When Multiple Hospitals Upgrade Their Trauma Centers, Do Patients Face Higher Bills?
Not necessarily, says Vivian Ho, the James A. Baker III Institute Chair in Health Economics. Trauma activation fees compensate hospitals for keeping multiple specialists and costly equipment on standby to care for patients with complex injuries. High activation fees are intended primarily for Level I and II trauma centers, which provide definitive care for complex cases, including patients with multiple trauma injuries. But news stories have raised concerns about Level III or IV trauma centers in Florida that upgraded to Level II and introduced trauma activation fees for minor injuries. One teenager who suffered a concussion with no broken bones or blood loss was charged a trauma activation fee of $33,000.
The number of Level I or II trauma centers in Texas expanded from 11 to 21 between 2011 and 2019. Ho and her co-authors tracked per patient trauma care costs in Texas between 2011 and 2019 to determine whether trauma center expansion was associated with higher spending per patient, as was alleged in Florida. The authors examined Blue Cross Blue Shield of Texas insurance claims from 38,744 trauma visits from January 2011 to December 2019 in the Austin, Dallas and Houston metropolitan statistical areas, where new Level II trauma centers opened.
As the number of trauma visits to newly opened trauma centers more than doubled between 2011 and 2019, the proportion of such visits with a trauma activation fee rose marginally, from 61.6% to 63.8%. Meanwhile, the number of visits to existing trauma centers showed much less of an increase, and the proportion of visits with a trauma activation fee actually fell, from 71.1% in 2012 to 60.1% in 2019.
Over this time period, the mean amount received by trauma centers per visit including both insurer and out-of-pocket patient obligations increased from $36,969 in 2011 (in 2019 dollars) to $39,773 in 2019. However, the mean payment for visits with trauma activation fees declined from $32,162 in 2011 (in 2019 dollars) to $31,189 in 2019. Nevertheless, there were two existing trauma centers and two upgraded centers that had five or more patients with relatively minor injuries and payments that exceeded $20,000.
As such, Texas did not experience the growth in trauma fee activations or prices noted in Florida. A limited number of trauma centers in the three Texas metropolitan statistical areas included in this study received exceptionally high payments for visits with lower injury severity. Unlike surprise billing, trauma activation fees may not require government intervention. Insurers’ oversight may sufficiently limit outsize bills submitted by a few hospitals. In fact, Blue Cross Blue Shield of Florida recently renegotiated lower trauma rates with HCA Healthcare.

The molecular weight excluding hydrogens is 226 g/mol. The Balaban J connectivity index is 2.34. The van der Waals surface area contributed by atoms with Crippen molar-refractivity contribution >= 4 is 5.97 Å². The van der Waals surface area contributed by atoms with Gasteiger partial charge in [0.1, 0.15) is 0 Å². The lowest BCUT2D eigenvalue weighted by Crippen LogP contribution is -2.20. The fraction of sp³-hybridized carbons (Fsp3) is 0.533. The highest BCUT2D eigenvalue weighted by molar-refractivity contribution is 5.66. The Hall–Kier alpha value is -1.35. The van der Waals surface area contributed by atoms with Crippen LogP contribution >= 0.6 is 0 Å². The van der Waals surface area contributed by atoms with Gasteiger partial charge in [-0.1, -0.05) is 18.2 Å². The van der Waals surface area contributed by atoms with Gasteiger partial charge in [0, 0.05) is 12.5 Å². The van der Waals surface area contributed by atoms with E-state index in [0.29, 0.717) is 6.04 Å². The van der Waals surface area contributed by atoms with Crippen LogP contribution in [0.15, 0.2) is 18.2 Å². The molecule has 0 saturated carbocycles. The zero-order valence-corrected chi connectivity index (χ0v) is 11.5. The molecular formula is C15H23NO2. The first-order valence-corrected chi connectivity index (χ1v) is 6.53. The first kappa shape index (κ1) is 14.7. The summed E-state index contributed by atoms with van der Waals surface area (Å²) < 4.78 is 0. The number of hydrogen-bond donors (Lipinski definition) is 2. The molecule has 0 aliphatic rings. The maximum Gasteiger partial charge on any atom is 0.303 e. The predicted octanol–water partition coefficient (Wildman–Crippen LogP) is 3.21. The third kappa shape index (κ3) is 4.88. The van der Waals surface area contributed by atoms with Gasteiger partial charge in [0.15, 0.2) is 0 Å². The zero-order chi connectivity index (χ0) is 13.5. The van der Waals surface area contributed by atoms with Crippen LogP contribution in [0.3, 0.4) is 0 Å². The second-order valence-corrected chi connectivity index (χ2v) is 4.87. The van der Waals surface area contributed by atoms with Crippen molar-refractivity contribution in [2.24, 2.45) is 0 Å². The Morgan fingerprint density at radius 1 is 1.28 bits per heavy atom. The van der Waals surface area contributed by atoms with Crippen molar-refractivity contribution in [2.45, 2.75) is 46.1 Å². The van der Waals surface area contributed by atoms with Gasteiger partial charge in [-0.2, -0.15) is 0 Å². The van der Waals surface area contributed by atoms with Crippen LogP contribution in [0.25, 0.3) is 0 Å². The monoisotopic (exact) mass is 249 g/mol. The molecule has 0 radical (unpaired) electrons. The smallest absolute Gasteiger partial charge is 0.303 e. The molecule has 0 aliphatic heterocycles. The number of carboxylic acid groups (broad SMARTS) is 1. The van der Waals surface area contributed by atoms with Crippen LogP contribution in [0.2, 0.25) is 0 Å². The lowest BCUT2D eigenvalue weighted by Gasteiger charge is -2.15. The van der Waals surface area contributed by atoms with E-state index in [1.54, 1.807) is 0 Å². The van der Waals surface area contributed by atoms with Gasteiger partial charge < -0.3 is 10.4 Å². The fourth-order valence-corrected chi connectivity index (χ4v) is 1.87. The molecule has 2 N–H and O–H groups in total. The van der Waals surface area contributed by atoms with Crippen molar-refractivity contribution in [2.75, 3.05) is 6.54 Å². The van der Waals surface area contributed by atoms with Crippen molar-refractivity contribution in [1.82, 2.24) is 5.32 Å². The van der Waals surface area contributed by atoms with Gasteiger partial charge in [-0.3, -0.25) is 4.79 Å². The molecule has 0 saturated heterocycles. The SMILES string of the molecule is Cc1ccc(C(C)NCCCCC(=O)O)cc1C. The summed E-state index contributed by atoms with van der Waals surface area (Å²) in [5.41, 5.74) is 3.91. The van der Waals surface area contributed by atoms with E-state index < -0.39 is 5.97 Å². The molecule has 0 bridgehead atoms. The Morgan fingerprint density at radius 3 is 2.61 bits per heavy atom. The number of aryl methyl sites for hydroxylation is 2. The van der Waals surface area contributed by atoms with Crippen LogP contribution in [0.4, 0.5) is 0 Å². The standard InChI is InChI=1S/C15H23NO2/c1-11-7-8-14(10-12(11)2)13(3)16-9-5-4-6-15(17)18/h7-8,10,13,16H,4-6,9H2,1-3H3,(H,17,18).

In This Issue
The paper “Association of Level I and Level II Trauma Center Expansion with Insurer Payments in Texas from 2011 to 2019,” co-authored by Vivian Ho, Marah Short, Maura Coughlin, Shara McClure and James Suliburk, was published in JAMA Open Network in March 2022. Ho is the James A. Baker III Chair in Health Economics at Rice University’s Baker Institute for Public Policy, a Rice University health economics professor and a professor of medicine at Baylor College of Medicine. Short is a health economics scholar at the Baker Institute. Coughlin is a health economics assistant professor at Rice University, McClure is a senior vice president at Blue Cross Blue Shield of Texas, and Suliburk is an associate professor and section chief at Baylor College of Medicine.
About Health Policy Research
Health Policy Research presents a summary of findings on current health policy issues. It is provided by Vivian Ho, Ph.D., the James A. Baker III Institute Chair in Health Economics at Rice University’s Baker Institute for Public Policy, in collaboration with Laura Petersen, M.D., MPH, chief of the Section of Health Services Research in the Department of Medicine at Baylor College of Medicine.
This publication aims to make research results accessible to regional and national health policymakers. The views expressed herein are those of the study authors and do not necessarily represent those of the Baker Institute or of Baylor College of Medicine.
The Baker Institute and Baylor College of Medicine’s Section of Health Services Research work with scholars from across Rice University and Baylor College of Medicine to address issues of health care — access, financing, organization, delivery and outcomes. Special emphasis is given to issues of health care quality and cost.